Short Teaching Module: Teaching the Intersection of Gender and Race through Colonial Medical Texts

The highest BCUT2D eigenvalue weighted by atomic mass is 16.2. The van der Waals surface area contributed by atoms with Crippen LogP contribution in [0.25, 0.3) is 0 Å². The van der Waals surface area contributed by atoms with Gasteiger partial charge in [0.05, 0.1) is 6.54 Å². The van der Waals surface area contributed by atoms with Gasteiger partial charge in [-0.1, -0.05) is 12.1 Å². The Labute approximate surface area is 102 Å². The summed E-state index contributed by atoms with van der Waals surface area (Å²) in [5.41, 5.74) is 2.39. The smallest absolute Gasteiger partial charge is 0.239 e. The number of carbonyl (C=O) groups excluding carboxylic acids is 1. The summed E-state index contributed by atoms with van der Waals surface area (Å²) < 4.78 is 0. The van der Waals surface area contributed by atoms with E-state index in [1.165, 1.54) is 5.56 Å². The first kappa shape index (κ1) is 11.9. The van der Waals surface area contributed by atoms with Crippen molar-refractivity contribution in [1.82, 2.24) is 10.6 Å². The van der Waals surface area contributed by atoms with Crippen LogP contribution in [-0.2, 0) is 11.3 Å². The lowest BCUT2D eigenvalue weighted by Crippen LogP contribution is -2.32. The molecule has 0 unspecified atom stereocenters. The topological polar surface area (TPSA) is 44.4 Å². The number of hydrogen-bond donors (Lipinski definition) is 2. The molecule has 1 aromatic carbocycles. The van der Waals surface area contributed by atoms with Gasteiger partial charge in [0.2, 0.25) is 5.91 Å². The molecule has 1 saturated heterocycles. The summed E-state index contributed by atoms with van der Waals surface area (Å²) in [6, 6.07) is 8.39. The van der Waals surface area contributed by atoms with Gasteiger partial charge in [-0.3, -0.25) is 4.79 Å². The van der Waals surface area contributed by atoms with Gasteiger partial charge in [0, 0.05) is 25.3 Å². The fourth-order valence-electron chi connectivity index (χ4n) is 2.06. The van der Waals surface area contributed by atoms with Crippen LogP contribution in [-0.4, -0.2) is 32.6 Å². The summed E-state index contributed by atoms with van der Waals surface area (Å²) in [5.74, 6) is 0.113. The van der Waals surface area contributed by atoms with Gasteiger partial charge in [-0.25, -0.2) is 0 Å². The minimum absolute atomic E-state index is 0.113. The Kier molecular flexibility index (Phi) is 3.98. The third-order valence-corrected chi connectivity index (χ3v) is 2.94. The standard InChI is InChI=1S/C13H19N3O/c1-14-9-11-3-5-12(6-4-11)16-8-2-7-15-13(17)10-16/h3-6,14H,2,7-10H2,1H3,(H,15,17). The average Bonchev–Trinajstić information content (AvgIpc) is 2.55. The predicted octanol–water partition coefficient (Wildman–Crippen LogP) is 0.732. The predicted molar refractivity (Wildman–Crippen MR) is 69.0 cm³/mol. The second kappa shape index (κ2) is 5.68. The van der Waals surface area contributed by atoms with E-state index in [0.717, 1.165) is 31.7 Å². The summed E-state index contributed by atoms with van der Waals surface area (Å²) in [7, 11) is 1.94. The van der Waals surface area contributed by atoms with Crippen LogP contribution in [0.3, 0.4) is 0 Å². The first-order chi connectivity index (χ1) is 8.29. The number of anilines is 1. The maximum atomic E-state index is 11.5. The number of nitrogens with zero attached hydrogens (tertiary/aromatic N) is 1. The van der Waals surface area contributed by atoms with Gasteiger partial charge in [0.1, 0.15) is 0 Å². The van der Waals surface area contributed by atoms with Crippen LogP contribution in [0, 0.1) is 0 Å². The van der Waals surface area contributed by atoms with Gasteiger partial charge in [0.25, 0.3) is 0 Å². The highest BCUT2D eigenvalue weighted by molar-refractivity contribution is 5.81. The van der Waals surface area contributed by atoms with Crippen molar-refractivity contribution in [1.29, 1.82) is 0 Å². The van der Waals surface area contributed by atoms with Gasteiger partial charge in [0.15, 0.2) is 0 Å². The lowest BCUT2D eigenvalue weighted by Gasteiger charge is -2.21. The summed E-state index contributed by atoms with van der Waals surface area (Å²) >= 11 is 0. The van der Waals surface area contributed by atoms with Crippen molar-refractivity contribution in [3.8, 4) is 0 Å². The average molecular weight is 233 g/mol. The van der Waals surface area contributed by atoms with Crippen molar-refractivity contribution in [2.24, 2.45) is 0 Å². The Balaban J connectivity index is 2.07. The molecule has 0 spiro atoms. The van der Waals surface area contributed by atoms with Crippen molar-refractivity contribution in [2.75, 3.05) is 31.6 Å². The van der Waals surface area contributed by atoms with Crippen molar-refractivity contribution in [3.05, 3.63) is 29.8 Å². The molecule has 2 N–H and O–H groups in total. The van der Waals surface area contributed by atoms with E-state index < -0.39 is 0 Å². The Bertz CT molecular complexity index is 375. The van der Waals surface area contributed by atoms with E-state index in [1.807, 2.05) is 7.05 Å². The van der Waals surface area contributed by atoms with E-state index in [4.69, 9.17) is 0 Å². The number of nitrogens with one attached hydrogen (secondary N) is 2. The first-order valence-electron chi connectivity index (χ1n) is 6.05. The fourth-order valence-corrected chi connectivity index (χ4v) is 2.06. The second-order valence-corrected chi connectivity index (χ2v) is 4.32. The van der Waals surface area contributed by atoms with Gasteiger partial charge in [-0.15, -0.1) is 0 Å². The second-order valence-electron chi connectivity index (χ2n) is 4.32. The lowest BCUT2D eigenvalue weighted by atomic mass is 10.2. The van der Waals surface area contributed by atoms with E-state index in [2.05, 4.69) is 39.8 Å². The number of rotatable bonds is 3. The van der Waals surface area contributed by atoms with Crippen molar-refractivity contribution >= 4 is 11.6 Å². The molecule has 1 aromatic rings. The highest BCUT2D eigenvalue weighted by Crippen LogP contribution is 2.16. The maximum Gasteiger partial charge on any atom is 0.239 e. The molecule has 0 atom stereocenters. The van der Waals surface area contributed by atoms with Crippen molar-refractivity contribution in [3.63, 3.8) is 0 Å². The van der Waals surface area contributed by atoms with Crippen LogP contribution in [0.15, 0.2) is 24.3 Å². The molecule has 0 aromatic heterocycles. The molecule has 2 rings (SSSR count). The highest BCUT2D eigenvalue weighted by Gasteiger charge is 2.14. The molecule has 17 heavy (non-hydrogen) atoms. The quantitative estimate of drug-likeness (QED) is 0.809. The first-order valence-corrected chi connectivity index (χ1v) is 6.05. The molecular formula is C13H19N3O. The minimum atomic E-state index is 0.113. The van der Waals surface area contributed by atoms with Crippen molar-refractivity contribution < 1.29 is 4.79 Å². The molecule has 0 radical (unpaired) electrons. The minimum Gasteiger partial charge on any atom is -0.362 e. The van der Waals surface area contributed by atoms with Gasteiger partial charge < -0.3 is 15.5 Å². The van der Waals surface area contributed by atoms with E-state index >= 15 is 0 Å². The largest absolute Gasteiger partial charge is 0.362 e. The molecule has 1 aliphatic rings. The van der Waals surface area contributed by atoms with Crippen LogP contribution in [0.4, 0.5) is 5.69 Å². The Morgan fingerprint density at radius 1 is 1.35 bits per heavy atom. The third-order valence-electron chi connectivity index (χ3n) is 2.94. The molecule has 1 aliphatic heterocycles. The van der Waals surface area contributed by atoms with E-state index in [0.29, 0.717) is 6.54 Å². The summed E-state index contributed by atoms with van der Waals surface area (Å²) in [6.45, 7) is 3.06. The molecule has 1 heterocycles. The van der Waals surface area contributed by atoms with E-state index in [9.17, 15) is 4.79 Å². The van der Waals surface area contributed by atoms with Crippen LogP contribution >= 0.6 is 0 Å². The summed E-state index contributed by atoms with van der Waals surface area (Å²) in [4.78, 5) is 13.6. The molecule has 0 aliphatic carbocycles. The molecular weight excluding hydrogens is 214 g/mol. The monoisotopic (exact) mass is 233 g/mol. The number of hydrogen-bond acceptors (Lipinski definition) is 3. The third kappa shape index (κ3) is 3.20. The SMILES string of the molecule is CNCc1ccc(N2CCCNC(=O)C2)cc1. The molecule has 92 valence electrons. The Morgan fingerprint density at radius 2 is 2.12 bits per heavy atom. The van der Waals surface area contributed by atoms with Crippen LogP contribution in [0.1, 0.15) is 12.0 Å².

This module focuses on medical texts written by British doctors working in India and their gendered and racial categorization of ailments and diseases. A detailed analysis of medical texts from the nineteenth century shows the ways in which medical practitioners in Colonial India dedicated much of their time to treating female issues such as menstrual cramps, hysteria, and labor pains. The other gendered medical concerns found in medical texts are treatments for venereal diseases, which practitioners described as female diseases. The gendering of venereal disease paralleled the expansion of the British Empire, because British laws often promoted and guaranteed soldiers’ access to colonial subjects’ bodies. The need to cure the female body often went hand in hand with the expansion of Empire, the sexual availability of colonial women, and maintaining racial boundaries between colonizers (who the British regarded as having healthy bodies) and colonized (who the British saw as diseased). Feminist scholars connect medical practices in the 19th century with the institutional subordination of women in Britain and Colonial India, and medical texts written by doctors in the late 1880s reveal the connection between epistemology and racial and gender hierarchies in Colonial India. This module uses medical texts to explore the connection between colonialism, medicine, gender, and race.